Abellanosa: Duterte and the Marcoses

Fringes and frontiers

I DID not vote for Rodrigo Duterte in 2016. But if ever I did, I would be disappointed when he said that he is tired and would even be willing to step down. After all the promises, Duterte has finally expressed exasperation. So now, who will kill the drug addicts up to the last one of their kind? This, among many other unrealistic promises such as DOLE’s endo, is nothing but an apparent frustration and failure.

Still, many continue to be hopeful. Sadly, there is a thin line between hope and delusion, optimism and wishful thinking. Many of Duterte’s blind supporters are continually “in denial.” They made a mistake in being uncritical to all his promises in 2016.

Duterte’s admission that he is tired cannot be due to the opposition. How can we blame the opposition when in fact there are not many citizens who are willing to oppose the current administration? Blame the president himself. He thought that he could run this country as smoothly like what he did in Davao. Worse, he capitalized the people’s increasing hopelessness by presenting himself as the alternative to what some would call “failed liberal politics.” Certain analysts got it wrongly when they thought that Duterte’s discourse is a form of critical resistance. Philosophical jargons cannot sugar coat what is plainly a twisted mentality and a leadership devoid of moral framework.

On a related matter, another reason why Duterte is the most frustrating president in recent time is his association with the Marcoses. He has made public his support for Bongbong Marcos especially in the latter’s electoral protest against Leni Robredo. For the record I am not a Robredo supporter, and neither am I a fan of the Aquinos. My honest position is this: Bongbong Marcos and his family remain accountable to the Filipino people regardless of their issues with the Aquinos.

The Marcoses should be held liable for the violations committed against the human rights victims of Martial Law. The issue should not be muddled. The abuses that happened during Ferdinand E. Marcos’ term should be objectively judged apart from his quarrel with Ninoy, whether personal or political.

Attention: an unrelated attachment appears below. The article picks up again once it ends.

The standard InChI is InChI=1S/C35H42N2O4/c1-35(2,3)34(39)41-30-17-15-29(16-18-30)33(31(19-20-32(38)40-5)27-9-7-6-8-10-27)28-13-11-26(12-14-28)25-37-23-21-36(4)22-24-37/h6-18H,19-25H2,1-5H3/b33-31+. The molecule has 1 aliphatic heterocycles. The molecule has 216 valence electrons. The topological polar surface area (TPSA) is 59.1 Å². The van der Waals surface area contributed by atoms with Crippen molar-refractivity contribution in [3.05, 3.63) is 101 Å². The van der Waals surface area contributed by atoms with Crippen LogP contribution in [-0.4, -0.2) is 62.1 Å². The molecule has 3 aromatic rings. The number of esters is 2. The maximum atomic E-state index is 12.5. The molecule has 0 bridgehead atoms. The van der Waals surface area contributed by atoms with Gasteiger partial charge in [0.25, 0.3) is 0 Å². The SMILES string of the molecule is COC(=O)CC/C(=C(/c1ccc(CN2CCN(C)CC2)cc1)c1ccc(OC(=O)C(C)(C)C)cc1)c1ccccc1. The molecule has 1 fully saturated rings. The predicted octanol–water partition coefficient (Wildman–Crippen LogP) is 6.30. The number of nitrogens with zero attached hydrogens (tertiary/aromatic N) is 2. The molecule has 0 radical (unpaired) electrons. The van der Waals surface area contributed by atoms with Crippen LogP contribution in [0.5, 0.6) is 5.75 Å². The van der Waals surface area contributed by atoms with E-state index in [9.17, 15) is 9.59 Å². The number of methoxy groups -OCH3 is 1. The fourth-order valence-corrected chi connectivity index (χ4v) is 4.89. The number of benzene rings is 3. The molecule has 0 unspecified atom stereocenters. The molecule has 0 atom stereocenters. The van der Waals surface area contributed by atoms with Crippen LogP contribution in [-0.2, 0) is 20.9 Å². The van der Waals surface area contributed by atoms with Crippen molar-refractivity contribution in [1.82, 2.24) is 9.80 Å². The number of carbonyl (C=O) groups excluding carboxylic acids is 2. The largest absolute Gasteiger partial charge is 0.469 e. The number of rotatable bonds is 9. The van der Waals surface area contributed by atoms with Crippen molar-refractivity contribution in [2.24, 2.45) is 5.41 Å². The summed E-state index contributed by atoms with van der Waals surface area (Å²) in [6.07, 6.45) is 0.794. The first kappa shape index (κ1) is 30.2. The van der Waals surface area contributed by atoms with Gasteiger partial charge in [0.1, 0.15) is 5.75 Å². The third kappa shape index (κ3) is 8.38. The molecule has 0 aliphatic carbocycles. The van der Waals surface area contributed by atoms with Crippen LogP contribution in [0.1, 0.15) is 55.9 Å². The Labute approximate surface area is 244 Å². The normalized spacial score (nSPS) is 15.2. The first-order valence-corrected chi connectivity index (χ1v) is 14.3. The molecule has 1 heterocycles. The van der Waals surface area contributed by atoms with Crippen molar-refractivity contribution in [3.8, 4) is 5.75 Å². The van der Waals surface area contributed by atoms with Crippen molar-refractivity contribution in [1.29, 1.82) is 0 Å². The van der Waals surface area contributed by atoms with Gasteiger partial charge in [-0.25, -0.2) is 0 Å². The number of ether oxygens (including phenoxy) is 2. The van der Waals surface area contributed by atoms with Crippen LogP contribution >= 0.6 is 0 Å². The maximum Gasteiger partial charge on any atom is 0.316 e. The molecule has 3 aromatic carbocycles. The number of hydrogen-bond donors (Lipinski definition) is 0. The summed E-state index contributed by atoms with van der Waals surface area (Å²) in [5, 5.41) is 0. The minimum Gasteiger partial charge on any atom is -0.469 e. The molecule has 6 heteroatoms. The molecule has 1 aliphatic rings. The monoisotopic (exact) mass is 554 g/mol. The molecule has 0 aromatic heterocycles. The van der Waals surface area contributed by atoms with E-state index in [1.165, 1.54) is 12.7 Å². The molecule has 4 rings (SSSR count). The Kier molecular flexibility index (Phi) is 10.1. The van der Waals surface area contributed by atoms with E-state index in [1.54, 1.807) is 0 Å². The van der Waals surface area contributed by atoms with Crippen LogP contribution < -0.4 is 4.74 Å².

Precisely, Duterte is not only being irresponsible when he said that he would prefer a Bongbong Marcos as his successor. Other than the fact that he apparently disregarded the Constitution, he has now made public his allegiance to the Marcoses.

Duterte’s style is not only a revival of the Marcosian years. It is, more accurately, a revival of Marcos’ style but more rotten, lacking in legality, refinement and style. Marcos was a dictator but at least he was a graceful dictator. Duterte’s style is without elegance and all.

So there is nothing more to hide. Finally Digong’s blueprint has been revealed. Indeed it is unfortunate that the impossible dream of his supporters is now everyone’s nightmare. We are once more fooled. We were told that this president does not belong to the ranks of the political elites. Perhaps yes, he is not a political elite. Unfortunately he is a pawn of the Marcoses whose ambitions aren’t just elitism but deification. This current administration, weak and ugly, has been the herald of the revival of the Malakas and Maganda narrative. It’s a narrative that continues to fool many to salute a dictator for his fake medals, and to praise the beauty of a former first lady for her pairs of shoes.

Indeed our country has changed... into something worse than ever before!


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